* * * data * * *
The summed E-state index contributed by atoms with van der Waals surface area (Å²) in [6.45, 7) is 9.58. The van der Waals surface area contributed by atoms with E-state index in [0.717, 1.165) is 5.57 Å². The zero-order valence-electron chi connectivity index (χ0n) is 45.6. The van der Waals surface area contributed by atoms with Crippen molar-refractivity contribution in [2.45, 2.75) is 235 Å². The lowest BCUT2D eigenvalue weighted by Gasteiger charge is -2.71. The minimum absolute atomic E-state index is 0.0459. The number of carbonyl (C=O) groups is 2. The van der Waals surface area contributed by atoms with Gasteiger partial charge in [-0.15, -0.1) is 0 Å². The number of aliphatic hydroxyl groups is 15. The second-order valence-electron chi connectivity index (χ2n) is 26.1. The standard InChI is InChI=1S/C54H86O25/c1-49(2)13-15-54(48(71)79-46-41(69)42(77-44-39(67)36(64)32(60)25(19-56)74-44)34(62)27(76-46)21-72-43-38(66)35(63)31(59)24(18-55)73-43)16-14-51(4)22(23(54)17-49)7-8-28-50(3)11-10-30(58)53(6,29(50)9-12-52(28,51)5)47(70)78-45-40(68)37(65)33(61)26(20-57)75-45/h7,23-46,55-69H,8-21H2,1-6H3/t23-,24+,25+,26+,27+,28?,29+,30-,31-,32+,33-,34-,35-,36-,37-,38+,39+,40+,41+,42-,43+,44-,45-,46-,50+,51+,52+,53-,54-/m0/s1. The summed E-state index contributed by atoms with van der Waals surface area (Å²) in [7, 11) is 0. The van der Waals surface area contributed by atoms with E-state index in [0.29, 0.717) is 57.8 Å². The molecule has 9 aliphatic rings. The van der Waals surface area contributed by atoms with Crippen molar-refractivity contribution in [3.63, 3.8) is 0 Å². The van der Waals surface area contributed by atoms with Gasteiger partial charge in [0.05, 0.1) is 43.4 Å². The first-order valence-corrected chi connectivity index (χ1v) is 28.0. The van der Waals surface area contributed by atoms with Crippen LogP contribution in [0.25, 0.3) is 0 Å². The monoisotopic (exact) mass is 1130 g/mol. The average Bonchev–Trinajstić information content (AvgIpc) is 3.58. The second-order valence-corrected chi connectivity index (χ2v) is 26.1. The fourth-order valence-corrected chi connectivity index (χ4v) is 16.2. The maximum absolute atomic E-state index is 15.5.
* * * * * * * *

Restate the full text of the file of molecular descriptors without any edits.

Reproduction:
The summed E-state index contributed by atoms with van der Waals surface area (Å²) in [6.45, 7) is 9.58. The van der Waals surface area contributed by atoms with E-state index in [0.717, 1.165) is 5.57 Å². The zero-order valence-electron chi connectivity index (χ0n) is 45.6. The van der Waals surface area contributed by atoms with Crippen molar-refractivity contribution in [2.45, 2.75) is 235 Å². The lowest BCUT2D eigenvalue weighted by Gasteiger charge is -2.71. The minimum absolute atomic E-state index is 0.0459. The number of carbonyl (C=O) groups is 2. The van der Waals surface area contributed by atoms with Gasteiger partial charge in [-0.15, -0.1) is 0 Å². The number of aliphatic hydroxyl groups is 15. The second-order valence-electron chi connectivity index (χ2n) is 26.1. The standard InChI is InChI=1S/C54H86O25/c1-49(2)13-15-54(48(71)79-46-41(69)42(77-44-39(67)36(64)32(60)25(19-56)74-44)34(62)27(76-46)21-72-43-38(66)35(63)31(59)24(18-55)73-43)16-14-51(4)22(23(54)17-49)7-8-28-50(3)11-10-30(58)53(6,29(50)9-12-52(28,51)5)47(70)78-45-40(68)37(65)33(61)26(20-57)75-45/h7,23-46,55-69H,8-21H2,1-6H3/t23-,24+,25+,26+,27+,28?,29+,30-,31-,32+,33-,34-,35-,36-,37-,38+,39+,40+,41+,42-,43+,44-,45-,46-,50+,51+,52+,53-,54-/m0/s1. The summed E-state index contributed by atoms with van der Waals surface area (Å²) in [7, 11) is 0. The van der Waals surface area contributed by atoms with E-state index in [0.29, 0.717) is 57.8 Å². The molecule has 9 aliphatic rings. The van der Waals surface area contributed by atoms with Crippen molar-refractivity contribution in [3.63, 3.8) is 0 Å². The van der Waals surface area contributed by atoms with Gasteiger partial charge in [0.05, 0.1) is 43.4 Å². The first-order valence-corrected chi connectivity index (χ1v) is 28.0. The van der Waals surface area contributed by atoms with Crippen LogP contribution in [0.25, 0.3) is 0 Å². The monoisotopic (exact) mass is 1130 g/mol. The average Bonchev–Trinajstić information content (AvgIpc) is 3.58. The second-order valence-corrected chi connectivity index (χ2v) is 26.1. The fourth-order valence-corrected chi connectivity index (χ4v) is 16.2. The maximum absolute atomic E-state index is 15.5.